A guy shooting 95 that wants to shoot 75 is losing about 15 of those shots to the full swing, and only five shots from putting and short game.

Just now, LMoore said:

A 7 or 8 stoke improvement is pretty significant.

It's also highly unlikely that a guy shooting 95 has eight shots to lose just from his putting. He'd be a statistical outlier, big time.

Just now, LMoore said:

I realize I'm making a large assumption that they can get off the tee, strike a decent 2nd shot, and be somewhere near the green.

Your assumption is faulty. If they can do those things and they're losing 8 shots a round to putting, they're a statistical oddity. An outlier. Putting is a clear "glaring weakness."

Just now, LMoore said:

But I acknowledge your point to an overall need of ability. I'm not looking for affirmation in any way by saying I improved quickly when I took the game up in mid 2011. While I quickly moved from not being able to break 100 to an 8 handicap in less than a year[lot's of practice, lots of rounds], to get lower, as low as a +1, I had to put a lot of time into putting. I'm still not a great putter, just better than average. To get lower, I'll have to putt better.

Unless you're also a statistical outlier, you're probably wrong about that.

You're probably a much better putter than you realize.

I virtually never practice my putting. Ballstriking (off the tee, approach shots) account for the vast majority of the "Separation Value®" to be had in golf.

On 4/9/2019 at 12:39 AM, LMoore said:

The average amateur will putt 40+ times per round. If you want to have a chance at shooting in the 70’s, learn how to putt.

That's not accurate at all.

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2 minutes ago, LMoore said:

quickest way

Yes, but it's not the most impactful nor does it provide the longevity and "travel-ability" of ballstriking.  If you go around always relying on putting and short game because you can't hit a green, you'll eventually get bit and it will cost you--often dearly.  Inversely, you can play pretty good golf hitting the ball longer and hitting greens but not putting that well.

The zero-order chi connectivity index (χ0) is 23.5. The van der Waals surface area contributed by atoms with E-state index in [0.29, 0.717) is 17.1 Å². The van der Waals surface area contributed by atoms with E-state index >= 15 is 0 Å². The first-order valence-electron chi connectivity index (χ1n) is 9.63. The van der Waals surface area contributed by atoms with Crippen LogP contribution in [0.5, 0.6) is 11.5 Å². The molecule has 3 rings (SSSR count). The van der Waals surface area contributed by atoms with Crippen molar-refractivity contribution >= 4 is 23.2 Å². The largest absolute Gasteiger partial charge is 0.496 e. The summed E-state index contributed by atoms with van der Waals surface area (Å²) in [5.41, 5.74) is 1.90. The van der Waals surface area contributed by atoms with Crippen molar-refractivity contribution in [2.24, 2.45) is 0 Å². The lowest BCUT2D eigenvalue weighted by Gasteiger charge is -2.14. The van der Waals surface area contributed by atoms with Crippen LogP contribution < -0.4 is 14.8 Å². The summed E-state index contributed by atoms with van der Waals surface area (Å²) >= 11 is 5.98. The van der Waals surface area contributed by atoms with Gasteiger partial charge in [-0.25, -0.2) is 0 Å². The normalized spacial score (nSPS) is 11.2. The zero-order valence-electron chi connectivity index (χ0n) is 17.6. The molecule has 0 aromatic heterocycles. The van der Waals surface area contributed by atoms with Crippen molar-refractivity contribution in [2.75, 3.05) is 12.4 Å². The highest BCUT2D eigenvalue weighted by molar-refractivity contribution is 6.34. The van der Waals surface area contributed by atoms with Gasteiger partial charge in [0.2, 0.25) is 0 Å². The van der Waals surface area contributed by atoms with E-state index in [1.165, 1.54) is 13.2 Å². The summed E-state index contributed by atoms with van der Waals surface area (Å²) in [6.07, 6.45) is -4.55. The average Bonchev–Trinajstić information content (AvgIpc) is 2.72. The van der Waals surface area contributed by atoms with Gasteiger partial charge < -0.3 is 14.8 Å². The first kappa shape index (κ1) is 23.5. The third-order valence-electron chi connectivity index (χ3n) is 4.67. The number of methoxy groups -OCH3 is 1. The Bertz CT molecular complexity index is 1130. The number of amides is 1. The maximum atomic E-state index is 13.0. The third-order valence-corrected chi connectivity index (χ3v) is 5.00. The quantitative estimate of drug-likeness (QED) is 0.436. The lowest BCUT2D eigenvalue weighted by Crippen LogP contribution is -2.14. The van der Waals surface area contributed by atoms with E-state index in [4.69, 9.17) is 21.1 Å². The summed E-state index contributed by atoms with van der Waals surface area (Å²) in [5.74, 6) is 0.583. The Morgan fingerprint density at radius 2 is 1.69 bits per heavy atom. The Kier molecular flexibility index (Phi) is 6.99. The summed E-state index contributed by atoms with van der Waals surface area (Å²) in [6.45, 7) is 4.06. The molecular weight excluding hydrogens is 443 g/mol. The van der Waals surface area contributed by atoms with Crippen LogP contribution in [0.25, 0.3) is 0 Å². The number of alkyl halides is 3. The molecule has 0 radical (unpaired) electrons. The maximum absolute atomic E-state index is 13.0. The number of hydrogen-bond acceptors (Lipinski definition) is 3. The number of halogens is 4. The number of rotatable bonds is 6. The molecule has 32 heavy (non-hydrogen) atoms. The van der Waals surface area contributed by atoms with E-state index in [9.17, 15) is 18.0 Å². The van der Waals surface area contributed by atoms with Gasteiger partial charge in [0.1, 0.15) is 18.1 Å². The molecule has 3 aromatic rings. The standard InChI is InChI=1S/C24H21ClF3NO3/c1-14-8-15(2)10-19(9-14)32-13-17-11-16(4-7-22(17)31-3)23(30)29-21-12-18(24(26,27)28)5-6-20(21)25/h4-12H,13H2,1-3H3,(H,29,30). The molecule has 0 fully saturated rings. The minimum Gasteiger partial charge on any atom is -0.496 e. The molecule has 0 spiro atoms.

If you can't putt, you won't score as well as you'd like.  If you can't hit the ball, you can't play golf.

15 minutes ago, LMoore said:

to get lower, as low as a +1, I had to put a lot of time into putting.

That's because at your level, you're closer to the peak.  You already do so much well by way of striking to even get to that point.  Makes sense.  Handicap golfers don't have the same problems you do, or else they'd be at +1 who can hit the ball too.

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17 minutes ago, ncates00 said:

Yes, but it's not the most impactful nor does it provide the longevity and "travel-ability" of ballstriking.  If you go around always relying on putting and short game because you can't hit a green, you'll eventually get bit and it will cost you--often dearly.  Inversely, you can play pretty good golf hitting the ball longer and hitting greens but not putting that well.  

If you can't putt, you won't score as well as you'd like.  If you can't hit the ball, you can't play golf.

Again, my assumption is "some" ability to move the ball toward the green.

I'm losing this battle. So I digress. Maybe I need to play with some higher handi-caps to gain perspective.

tired donald duck GIF

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1 minute ago, LMoore said:

Again, my assumption is "some" ability to move the ball toward the green.

I'm losing this battle. So I digress. Maybe I need to play with some higher handi-caps to gain perspectivetired donald duck GIF

haha yeah, your better player problems are different.  But you know that.

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13 minutes ago, LMoore said:

Again, my assumption is "some" ability to move the ball toward the green.

I'm losing this battle. So I digress. Maybe I need to play with some higher handi-caps to gain perspective.

Read LSW. Read ESC.